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Climate protesters block coal shipments in three states as Minns warns against ‘dangerous’ situations | New South Wales

Climate protesters block coal shipments in three states as Minns warns against ‘dangerous’ situations | New South Wales

Climate protesters have disrupted coal shipments and motorway traffic at ports in Newcastle, Brisbane and Melbourne.

A climate protester has suspended herself from a rail bridge at the Newcastle coal ports, blocking trains, as coordinated protests were mounted at ports in Melbourne and Brisbane. The woman was livestreaming her solitary protest online and police were on site.

As she swung several hundred metres above the ground from the Kooragang rail bridge, she said the action was in response to Australia’s lack of action on climate change.

A protestor atop the Kooragang rail bridge at Newcastle port. Photograph: Blockade Australia/AAP

In Brisbane, a Blockade Australia protester caused major disruption on the Port of Brisbane Motorway at Lytton on Monday morning, sitting atop a bamboo pole.

Blockade Australia said in a statement the protests were part of a “coordinated mobilisation in response to Australia’s facilitation of the climate and ecological crisis and its active blocking of impactful action towards a safe climate”.

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The NSW premier, Chris Minns, said while people have the right to demonstrate, protests in precarious sites put emergency service personnel at risk.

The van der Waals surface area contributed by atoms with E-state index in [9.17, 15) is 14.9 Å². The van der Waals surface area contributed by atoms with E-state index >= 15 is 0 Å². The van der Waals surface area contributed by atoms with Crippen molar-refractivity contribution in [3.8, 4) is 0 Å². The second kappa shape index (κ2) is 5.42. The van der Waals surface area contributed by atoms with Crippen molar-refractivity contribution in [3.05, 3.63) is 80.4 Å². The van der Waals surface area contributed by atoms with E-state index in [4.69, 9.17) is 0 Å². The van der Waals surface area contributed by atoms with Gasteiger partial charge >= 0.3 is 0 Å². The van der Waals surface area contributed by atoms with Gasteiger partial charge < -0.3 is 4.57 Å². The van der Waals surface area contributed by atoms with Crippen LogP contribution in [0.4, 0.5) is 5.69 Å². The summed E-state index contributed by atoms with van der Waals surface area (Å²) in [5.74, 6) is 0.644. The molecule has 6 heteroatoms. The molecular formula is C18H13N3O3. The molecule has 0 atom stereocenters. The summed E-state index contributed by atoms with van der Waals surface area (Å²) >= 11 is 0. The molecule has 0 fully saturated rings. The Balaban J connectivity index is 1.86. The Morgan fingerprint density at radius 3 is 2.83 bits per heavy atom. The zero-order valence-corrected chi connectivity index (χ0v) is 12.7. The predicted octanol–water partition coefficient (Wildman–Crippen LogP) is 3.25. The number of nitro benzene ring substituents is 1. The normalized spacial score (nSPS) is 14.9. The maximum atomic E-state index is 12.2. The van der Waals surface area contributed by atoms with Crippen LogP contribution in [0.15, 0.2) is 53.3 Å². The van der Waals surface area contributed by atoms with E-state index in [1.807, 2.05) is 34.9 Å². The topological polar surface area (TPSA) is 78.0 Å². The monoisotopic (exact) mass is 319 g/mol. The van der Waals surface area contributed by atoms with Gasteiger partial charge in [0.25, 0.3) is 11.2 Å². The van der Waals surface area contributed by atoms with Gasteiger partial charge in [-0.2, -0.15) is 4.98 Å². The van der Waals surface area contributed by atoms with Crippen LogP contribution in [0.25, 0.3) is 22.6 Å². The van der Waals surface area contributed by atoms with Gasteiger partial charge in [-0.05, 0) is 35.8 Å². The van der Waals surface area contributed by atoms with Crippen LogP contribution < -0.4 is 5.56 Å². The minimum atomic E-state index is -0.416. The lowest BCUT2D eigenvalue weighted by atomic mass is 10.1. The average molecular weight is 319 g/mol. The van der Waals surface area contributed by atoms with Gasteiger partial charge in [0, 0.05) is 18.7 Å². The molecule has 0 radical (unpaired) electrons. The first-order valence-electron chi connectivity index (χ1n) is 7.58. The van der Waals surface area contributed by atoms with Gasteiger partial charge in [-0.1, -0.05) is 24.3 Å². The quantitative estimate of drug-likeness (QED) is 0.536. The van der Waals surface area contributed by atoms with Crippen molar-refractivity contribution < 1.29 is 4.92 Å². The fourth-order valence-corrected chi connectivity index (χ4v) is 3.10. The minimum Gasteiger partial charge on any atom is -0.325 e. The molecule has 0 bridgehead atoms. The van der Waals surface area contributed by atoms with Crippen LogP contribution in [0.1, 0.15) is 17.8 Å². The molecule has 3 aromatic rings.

“Emergency service workers, particularly the police, are put in extreme danger as a result of having to go and remove people from dangerous situations,” he said on 2GB radio.

“It’s one of the reasons we supported the previous government’s protest laws which are going to remain in place.”

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The previous Coalition government introduced harsh penalties for protesters whose actions impact the flow of traffic and the abilities of emergency personnel to get to accidents and emergencies.

Amendments to the Crimes Act passed by the NSW parliament last year impose jail terms of up to two years, and fines of $22,000, for protesters who cause “damage or disruption” to major roads or major public facilities.

In a statement, Blockade Australia said direct action like blocking the port is needed to shake up the system to move on from “business as usual”.

Australian Associated Press

Published: 2023-06-19 00:55:10

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